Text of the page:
Earlier sown broad beans should now be forming thick and fast. These are good when eaten young. Pods should be gathered when they are about 7-8cms long and cooked whole.

Go along the bean row and nip the tips from the plants now. This helps to make the plants bushier and reduces the risk of infection with blackfly, which tend to take over the top part of the plant.

There is quite a lot of planting to be done now. Young plants are best moved to their final position as soon as they are large enough to handle. Get out all the half-hardy plants that have been raised in the greenhouse or cold frame and remember that the care and attention the receive now will pay dividends later in the season.

Further Tips for June

  • Water during dry spells. Pay particular attention to susceptible plants such as those in containers, as well as newly planted bedding and shrubs, leafy vegetables and fruit crops.
  • Leave fine clippings on the lawn surface to provide nutrients for the lawn as they rot down.
  • Keep annual weeds under control. Use a sharp hoe in dry, sunny conditions to destroy weed seedlings. Also, remove established weeds before they have a chance to set seed.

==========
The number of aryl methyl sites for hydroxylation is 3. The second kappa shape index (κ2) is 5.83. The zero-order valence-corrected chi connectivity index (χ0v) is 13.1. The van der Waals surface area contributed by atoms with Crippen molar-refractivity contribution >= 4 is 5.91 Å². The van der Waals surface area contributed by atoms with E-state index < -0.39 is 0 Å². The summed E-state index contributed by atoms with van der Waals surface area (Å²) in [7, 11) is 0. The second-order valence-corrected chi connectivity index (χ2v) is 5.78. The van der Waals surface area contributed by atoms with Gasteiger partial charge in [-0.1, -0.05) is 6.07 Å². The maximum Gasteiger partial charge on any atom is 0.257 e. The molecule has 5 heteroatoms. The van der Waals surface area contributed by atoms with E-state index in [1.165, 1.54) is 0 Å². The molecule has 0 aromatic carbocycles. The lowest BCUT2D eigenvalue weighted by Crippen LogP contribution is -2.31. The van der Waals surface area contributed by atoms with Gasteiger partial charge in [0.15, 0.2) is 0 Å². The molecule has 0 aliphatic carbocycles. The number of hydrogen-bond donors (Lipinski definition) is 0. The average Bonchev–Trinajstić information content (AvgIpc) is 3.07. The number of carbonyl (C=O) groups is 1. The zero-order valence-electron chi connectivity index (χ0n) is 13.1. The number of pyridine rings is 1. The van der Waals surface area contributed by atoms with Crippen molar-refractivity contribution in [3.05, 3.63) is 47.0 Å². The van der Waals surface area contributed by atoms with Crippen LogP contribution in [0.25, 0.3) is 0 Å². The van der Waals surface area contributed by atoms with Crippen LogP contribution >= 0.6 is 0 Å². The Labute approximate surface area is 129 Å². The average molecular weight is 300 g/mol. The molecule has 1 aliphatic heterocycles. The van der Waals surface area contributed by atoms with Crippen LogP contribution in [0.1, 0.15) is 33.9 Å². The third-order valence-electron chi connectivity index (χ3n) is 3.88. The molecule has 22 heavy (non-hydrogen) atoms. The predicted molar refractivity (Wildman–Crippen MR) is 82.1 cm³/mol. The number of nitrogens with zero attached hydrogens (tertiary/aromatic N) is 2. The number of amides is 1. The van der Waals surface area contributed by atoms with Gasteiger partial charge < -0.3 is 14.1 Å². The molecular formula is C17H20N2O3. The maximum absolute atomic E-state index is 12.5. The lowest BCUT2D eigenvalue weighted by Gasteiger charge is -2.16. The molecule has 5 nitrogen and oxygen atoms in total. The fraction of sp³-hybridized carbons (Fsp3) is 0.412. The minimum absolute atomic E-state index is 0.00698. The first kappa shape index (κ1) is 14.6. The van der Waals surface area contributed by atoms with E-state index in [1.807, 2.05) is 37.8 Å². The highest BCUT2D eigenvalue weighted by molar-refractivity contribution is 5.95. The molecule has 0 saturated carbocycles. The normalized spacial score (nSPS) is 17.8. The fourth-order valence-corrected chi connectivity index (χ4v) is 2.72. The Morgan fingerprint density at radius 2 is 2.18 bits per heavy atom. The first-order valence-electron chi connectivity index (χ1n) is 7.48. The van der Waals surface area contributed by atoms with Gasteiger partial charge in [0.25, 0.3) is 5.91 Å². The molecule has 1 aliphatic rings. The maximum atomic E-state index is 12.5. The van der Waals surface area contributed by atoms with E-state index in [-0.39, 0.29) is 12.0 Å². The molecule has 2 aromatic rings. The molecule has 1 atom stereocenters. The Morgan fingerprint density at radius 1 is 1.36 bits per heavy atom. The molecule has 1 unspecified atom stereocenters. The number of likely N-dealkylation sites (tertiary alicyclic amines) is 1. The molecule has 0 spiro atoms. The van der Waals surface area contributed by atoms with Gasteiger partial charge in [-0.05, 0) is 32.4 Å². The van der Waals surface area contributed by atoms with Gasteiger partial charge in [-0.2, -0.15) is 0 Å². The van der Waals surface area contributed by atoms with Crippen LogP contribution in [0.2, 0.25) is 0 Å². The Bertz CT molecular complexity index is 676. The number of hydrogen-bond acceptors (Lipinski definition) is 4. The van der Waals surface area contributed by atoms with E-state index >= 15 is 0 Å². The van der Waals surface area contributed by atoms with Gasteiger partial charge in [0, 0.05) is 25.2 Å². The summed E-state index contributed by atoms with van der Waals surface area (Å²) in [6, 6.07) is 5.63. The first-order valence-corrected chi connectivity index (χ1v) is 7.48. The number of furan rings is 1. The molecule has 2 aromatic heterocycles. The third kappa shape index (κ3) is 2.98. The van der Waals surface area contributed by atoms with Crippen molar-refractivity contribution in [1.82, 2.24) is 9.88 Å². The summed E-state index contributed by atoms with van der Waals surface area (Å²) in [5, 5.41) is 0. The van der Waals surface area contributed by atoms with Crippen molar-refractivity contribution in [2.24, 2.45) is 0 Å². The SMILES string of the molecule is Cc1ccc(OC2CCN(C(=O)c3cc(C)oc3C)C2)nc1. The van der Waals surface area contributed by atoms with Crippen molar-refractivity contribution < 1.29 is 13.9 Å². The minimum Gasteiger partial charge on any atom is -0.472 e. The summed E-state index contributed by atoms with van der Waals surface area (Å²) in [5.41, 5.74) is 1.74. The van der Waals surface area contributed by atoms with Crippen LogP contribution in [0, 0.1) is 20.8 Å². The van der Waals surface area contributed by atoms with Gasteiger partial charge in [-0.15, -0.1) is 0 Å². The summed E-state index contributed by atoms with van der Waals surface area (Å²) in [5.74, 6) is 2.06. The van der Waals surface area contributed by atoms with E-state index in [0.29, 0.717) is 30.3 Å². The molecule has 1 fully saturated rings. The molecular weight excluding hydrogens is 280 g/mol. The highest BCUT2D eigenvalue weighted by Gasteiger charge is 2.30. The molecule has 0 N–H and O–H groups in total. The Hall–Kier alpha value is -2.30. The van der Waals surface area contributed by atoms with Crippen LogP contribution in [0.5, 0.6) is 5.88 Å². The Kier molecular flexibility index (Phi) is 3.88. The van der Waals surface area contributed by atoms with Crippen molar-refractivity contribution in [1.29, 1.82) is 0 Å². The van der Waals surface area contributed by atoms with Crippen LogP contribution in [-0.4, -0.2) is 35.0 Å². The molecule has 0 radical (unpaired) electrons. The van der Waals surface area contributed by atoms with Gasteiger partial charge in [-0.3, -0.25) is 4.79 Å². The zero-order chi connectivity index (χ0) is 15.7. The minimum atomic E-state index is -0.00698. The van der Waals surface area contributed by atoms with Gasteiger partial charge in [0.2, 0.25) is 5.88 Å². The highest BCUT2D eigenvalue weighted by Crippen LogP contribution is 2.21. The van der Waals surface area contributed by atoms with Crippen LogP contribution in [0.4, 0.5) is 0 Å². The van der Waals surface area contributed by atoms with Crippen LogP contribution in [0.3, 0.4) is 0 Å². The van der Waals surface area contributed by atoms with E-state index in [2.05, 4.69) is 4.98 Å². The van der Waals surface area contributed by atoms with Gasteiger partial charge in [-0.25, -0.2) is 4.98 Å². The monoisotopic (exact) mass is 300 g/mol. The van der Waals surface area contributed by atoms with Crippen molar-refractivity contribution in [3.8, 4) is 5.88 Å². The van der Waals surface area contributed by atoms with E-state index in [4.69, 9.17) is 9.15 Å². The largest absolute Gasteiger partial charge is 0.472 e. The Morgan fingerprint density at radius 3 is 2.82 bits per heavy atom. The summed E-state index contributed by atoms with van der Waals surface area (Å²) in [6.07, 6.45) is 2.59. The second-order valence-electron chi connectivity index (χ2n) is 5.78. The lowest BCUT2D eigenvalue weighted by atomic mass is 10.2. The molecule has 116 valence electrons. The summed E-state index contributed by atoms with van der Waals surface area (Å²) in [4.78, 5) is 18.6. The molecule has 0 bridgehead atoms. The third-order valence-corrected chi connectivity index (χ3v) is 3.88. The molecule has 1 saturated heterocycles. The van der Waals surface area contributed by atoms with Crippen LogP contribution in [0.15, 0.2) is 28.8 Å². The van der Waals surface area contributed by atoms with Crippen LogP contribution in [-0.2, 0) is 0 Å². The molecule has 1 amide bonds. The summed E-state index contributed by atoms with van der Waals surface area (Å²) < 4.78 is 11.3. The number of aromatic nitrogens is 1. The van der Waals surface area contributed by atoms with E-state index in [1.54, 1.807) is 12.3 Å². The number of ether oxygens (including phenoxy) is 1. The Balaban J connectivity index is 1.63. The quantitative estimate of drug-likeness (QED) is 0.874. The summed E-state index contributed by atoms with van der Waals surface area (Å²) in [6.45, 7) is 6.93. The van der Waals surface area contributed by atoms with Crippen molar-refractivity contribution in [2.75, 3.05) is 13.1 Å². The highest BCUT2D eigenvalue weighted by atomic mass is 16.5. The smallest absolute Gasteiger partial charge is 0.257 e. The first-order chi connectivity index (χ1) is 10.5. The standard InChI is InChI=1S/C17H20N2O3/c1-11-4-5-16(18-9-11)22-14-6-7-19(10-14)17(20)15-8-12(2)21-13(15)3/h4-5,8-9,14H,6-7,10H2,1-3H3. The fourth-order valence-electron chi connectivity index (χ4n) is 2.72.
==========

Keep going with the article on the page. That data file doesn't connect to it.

• Take cuttings of alpines. Many will be less than 2.5cm long. Root in trays of moist sand and cover with clear polythene and place out of direct sunlight. Once rooted, pot up and grown on until the following spring.
  • Trim invasive flowering rock plants such as alussum and arabis before they have a chance to self-seed.
  • Lift and divide hardy primulas at the end of the month.
  • Peg down runners of summer-fruiting strawberries if replacement plants are needed.
  • Plant out cabbages, calabreses, cauliflowers, courgettes, leeks, marrows, outdoor tomatoes, and broccoli.
  • Remove cloches early this month. Beginning opening the ends a week or so beforehand for a few hours each day, to help the plants harden off.